I'm sorry, at one point I was an AMD fanboy, back when they actually deserved it based on their products, but you just sound like an apologist. Facts are the facts, FX processors aren't competitive with i5's in performance or power or performance/$ because they get smacked so hard they can't be cheap enough to make up for it. Their CPU designs are woefully out of date, their APU's are bandwidth starved and use way too much power to be useful in the one place they'd be great (mobile), and their lagging process tech means theres not much better coming on the horizon. I don't want to see them go, but at the rate ARM is eating up general computing share, it won't be long before AMD becomes completely irrelevant. It will be Intel vs. ARM and AMD will be an afterthought. Reply
  • xenol - Wednesday, March 11, 2015 - link

    Qualcomm is used in pretty much used in most cell phones in the US to the point you'd think Qualcomm is the only SoC manufacturer. I'm pretty sure that's also how it looks in most of the other markets as Korea. Plus even if their SoCs aren't being used, they're modems are heavily used.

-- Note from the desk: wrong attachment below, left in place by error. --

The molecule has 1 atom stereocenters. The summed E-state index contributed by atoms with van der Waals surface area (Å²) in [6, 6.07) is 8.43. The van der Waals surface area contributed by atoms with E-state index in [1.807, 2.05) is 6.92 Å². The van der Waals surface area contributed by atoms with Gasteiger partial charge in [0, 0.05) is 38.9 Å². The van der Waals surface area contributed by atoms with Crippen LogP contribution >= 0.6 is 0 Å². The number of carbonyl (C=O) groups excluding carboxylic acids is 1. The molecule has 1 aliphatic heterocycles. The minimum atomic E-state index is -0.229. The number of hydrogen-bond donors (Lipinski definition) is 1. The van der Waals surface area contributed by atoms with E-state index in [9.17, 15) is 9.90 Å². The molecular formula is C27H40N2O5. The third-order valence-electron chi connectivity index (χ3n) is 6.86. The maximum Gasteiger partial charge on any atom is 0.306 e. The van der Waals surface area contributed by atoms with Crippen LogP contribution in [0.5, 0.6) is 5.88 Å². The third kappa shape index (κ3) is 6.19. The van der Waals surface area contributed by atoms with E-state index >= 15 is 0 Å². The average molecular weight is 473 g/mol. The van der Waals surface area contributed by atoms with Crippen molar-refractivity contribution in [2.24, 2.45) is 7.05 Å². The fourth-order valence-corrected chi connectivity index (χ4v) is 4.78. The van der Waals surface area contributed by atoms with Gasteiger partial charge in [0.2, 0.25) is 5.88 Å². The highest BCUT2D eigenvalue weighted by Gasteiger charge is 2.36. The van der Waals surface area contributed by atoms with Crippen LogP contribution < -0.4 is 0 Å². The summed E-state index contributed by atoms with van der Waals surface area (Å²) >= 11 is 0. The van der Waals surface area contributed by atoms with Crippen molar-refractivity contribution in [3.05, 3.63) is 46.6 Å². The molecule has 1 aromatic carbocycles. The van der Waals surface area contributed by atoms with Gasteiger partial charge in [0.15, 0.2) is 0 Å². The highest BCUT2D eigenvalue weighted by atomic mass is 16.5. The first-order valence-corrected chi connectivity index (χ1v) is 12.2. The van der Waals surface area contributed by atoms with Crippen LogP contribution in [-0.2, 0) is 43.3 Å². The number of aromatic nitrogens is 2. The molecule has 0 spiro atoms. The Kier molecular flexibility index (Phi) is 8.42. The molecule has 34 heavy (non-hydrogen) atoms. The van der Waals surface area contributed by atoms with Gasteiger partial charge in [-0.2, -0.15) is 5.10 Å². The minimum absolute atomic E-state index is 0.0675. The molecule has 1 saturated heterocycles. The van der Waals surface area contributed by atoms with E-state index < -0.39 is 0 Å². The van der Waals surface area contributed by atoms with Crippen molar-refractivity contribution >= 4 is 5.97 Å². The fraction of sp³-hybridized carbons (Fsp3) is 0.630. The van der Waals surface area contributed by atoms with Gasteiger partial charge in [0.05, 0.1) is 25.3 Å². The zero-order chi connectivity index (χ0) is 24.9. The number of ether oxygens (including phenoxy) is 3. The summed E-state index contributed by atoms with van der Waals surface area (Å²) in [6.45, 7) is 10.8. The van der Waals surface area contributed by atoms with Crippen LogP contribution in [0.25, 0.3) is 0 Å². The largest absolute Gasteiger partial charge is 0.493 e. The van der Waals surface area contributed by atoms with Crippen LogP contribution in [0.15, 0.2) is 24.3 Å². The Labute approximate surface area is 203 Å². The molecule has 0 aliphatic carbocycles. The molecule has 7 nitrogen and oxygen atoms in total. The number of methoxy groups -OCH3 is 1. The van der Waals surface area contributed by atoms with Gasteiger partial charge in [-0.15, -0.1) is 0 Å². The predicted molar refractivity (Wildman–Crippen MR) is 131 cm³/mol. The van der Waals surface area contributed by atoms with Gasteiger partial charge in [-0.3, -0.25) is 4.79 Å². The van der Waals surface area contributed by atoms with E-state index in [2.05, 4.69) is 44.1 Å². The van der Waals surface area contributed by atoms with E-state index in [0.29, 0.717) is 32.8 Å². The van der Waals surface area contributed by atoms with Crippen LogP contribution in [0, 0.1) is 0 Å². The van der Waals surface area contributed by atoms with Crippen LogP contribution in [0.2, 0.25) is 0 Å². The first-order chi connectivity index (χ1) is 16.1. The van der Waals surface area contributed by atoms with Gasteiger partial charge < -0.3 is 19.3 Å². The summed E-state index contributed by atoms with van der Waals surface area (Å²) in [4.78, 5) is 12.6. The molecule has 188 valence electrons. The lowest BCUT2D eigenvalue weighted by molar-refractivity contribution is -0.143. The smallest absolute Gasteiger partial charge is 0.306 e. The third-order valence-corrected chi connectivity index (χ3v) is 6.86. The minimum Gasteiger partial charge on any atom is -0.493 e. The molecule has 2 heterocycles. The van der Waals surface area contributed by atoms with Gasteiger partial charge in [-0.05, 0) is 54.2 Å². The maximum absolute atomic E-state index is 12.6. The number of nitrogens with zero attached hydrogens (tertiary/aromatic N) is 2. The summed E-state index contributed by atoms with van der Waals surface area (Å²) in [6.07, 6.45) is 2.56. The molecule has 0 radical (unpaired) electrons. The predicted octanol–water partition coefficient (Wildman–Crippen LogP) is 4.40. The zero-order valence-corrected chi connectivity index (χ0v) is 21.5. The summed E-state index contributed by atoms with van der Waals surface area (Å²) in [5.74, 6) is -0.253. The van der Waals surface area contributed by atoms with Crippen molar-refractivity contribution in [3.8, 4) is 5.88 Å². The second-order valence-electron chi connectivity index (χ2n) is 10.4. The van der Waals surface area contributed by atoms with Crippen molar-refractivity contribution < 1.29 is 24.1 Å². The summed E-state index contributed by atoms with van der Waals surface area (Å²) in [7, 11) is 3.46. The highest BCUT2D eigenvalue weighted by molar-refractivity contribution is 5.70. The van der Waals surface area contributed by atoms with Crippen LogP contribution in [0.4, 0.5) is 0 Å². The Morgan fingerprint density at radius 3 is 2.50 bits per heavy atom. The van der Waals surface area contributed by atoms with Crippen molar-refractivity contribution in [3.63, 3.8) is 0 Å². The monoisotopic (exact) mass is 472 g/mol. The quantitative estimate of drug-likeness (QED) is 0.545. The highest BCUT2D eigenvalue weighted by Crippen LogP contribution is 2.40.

If anything, Qualcomm is bigger than AMD. Or rather, Qualcomm is the Intel of the SoC market.
    Reply
  • xenol - Wednesday, March 11, 2015 - link

    [Response to myself since I can't edit]
    Qualcomm's next major competitor is Apple. But that's about it.

    Also I meant to say other markets except Korea.
    Reply
  • CajunArson - Monday, March 09, 2015 - link

    Bear in mind that the Atom parts were commercially available in 2013, so they are by no means brand-new technology and the 14nm Atom upgrades will definitely help power efficiency even if raw performance doesn't jump a whole lot.

    Anandtech is also a bit behind the curve because Intel is about to release Xeon-D (8 Broadwell cores and integrated I/O in a 45 watt TDP, or lower), which is designed for exactly this type of workload and is going to massively improve performance in the low-power envelope sphere:

    http://techreport.com/review/27928/intel-xeon-d-br...
    Reply
  • SarahKerrigan - Monday, March 09, 2015 - link

    14nm server Atom isn't coming.

    http://www.eetimes.com/document.asp?doc_id=1325955

    "Atom will become a consumer only SoC."
    Reply

Log in

Don't have an account? Sign up now